A man is driving down the road and breaks down near a 
Buddhist monastery. He goes to the monastery, knocks on 
the door, and says, "My car broke down.  Do you think I 
could stay the night?"

 The monks graciously accept him, feed him dinner, even 
fix his car. As the man tries to fall asleep, he hears a 
strange sound.  The next morning, he asks the monks what 
the sound was, but they say, "We can't tell you. You're not
 a monk."

 The man is disappointed but thanks them anyway and goes 
home.               

 Some years later, the same man breaks down in front of the 
same monastery.  The monks again accept him, feed him, even 
fix his car. That night, he hears the same strange noise 
that he had heard years earlier.

 The next morning, he asks what it is, but the monks 
reply, "We can't tell you. You're not a monk."

 The man says, "All right, all right.  I'm dying to know. 
 If the only way I can find out what that sound was is to 
become a monk, how do I become a monk?"

 The monks reply, "You must travel the earth and tell us 
how many blades of grass there are and the exact number 
of sand pebbles.  When you find these numbers, 
grasshopper, you will become a true monk."                           

 The man sets about his task.  Some forty-five years later, 
he returns and knocks on the door of the monastery.  He 
says, "I have traveled the earth and have found what you 
have asked for.  There are 145,236,284,232 blades of grass 
and 231,281,219,999,129,382 sand pebbles on the earth."

 The monks reply, "Welcome. You are now a monk.  We shall 
now show you the way to the sound."

 The monks lead the man to a wooden door, where the head 
monk says, "The sound is right behind that door."

 The man reaches for the knob, but the door is locked.
 He says, "Master, give me the key."

 The monks give him the key, and he opens the door.  Behind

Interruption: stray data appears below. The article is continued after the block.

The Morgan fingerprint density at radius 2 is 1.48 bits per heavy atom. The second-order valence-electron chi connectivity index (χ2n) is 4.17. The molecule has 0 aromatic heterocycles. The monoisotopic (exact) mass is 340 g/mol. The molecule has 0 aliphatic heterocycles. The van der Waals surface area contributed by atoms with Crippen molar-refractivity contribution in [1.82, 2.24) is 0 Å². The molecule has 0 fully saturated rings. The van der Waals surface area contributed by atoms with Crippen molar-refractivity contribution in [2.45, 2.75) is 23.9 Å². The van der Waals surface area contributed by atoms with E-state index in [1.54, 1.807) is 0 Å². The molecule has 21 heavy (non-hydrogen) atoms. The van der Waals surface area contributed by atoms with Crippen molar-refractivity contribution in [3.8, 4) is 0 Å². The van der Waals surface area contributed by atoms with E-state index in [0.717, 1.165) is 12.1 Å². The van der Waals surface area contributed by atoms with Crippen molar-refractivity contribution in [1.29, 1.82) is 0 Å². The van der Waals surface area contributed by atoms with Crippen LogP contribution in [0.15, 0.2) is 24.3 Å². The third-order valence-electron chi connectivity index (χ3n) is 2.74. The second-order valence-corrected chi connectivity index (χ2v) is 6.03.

the wooden door is another door made of stone.  The man
 demands the key to the stone door.  The monks give him the 
key, and he opens it, only to find a door made of ruby. 
 He demands another key from the monks, who provide it.  
Behind that door is another door, this one made of 
sapphire.  So it went until the man had gone through 
doors of emerald, silver, topaz, amethyst, and 
gold.

 Finally, the monks say, "This is the last key to the last 
door." The man is ready.  He unlocks the jade door, turns 
the knob, and behind that door he is amazed to find the 
source of that strange sound.

 But I can't tell you what it is, because you're not a 
monk.

This is a true shaggy dog story if ever I have heard one. However, the version I know is a little different to Wintersweet's. When told properly, this version should take a good 25 minutes to tell, after which, everyone will want to hurt you.

To get the full effect of this story, it should really be memorised and told out loud. Remember to use the exactly the same sounds for some words so it becomes extremely repetitive. This should highten the audience's expectation that you are building up to something enormous.


There was a little boy who lives at the bottom of a mountain, on top of which is a monastery. Every day, the little boy liked to cycle up and down the dirt track outside his house (That's the one at the bottom of the mountain with the monastery on top). One day, he was cycling up and down the track outside his house on his tricycle when he heard a strange noise. The strange noise was coming from the monastery on top of the mountain (That's the one above his house with the dirt track he was cycling on).

Anyway, the little boy decided he wants to find out what the noise coming from the monastery is. So, he got his tricycle and cycled his way up the dirt track to the monastery on top of the mountain.

It took him hours, but he finally made it to the top. Once in the monastery, the little boy got hold of the head monk.

"Hullo, Mr Monk. I was cycling up and down the dirt track outside my house at the bottom of this mountain, when I heard a strange noise coming from your monastery. Could you tell me what it is?"

"I am sorry" the head monk replied, "but I can't tell you. You are not a monk."

"Goddammit!" said the little boy, for he was a foul mouthed child. So, he cycled slowly back down the mountain and forgot about the noise.